Working as a contract VP of Product for Ditto, I supported them in a push to deliver refine glasses selection and fitting experience driven by augmented reality. The work had to present online via a browser as well as within optometrist's show rooms via a native iOS app on an iPad. 
One of my challenges for this in-store digital experience, was to simplify the complex process of scanning a customers head in 3D as part of creating AR views of glasses on their faces. 
Secondarily  product search pages, product detail pages, and comparison pages within the commerce flow needed a visual design update as well as better UX. 
I had the support of a  UX designer and engineering as well as control of product specifications. At the same time it was necessary to lead cross discipline product development meetings and decision making.

This movie shows how the AR glasses are rendered. Zenni uses Ditto's tool to help customers see glasses on their own faces or on the faces of models Zenni has prescanned.
I directed a designer in creating the interactive elements for Zenni you see here and the design of the feature that allows customers to see glasses on their own faces. 
We started the AR experience with a visual scan that created an accurate and scaled 3D model of the customer's face and head. The customer had to be guided in turning their head from side to side in a precise way. This screen helped them to do this simply by following  a serious of dots moving back and forth across the screen.
Accurately scaled holograms of the glasses would then be placed on the face. The result, as you can see in the Zenni interface, is a head that can be panned back and forth with accurately scaled glasses on it.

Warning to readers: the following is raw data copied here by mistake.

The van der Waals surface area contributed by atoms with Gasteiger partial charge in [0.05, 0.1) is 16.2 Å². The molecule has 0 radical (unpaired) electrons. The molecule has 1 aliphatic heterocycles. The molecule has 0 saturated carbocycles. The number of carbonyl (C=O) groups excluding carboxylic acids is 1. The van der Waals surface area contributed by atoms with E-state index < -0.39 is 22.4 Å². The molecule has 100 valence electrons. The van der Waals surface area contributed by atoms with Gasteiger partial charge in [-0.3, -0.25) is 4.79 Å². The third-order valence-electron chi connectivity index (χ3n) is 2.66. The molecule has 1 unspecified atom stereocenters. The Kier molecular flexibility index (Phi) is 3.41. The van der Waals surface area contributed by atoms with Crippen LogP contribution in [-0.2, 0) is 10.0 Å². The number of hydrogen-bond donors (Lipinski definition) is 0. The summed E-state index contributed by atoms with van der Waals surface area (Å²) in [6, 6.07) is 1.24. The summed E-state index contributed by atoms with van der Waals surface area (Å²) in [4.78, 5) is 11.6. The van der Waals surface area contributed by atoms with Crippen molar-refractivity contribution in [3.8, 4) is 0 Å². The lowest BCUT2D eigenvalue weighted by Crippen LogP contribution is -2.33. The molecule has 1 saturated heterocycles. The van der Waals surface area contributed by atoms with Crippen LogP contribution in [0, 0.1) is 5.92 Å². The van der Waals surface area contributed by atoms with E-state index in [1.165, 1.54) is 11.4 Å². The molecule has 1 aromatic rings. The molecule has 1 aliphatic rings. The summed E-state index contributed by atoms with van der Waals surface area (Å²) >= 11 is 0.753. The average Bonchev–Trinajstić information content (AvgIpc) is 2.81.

I reoriented the app to work in portrait rather than in landscape. This helped target a person's face as well as gave us more screen area for displaying the face and later glasses on the face. This screen for the iPad was a redesign of an existing screen and served, through animation, to progressively educate them on the computer vision processes going on behind the scene. It also helped them learn interesting details about their facial structure.
Core to the redesign:
• Simplified explanatory text to fit time customers wanted to spend reading 
• Changed from a landscape to portrait mode to fit the face more naturally
• Created a bottom navigation bar for ease of use.
• Added further filters on the glasses by tapping on “Lens Features” or “Facial Features”. 
• Other features in the ribbon at the bottom of screen are easily modified

The ecommerce experience paired glasses, at scale, on an image of the customer's face which allowed them to move their head from side to side to evaluate fit and look of up to 9 different pairs of glasses at once. The challenge on these screens was to help a customer know how to go between views of the product and of the product on their face. 

Core to my role was the development of product specifications. I was a good choice for product management due to my prior experience in AR and analytics at Amazon. Indeed I was hired at Ditto by a person there who had worked with me at Amazon. I wrote all of Ditto's product specifications while I contracted to them, working closely with engineering and research.
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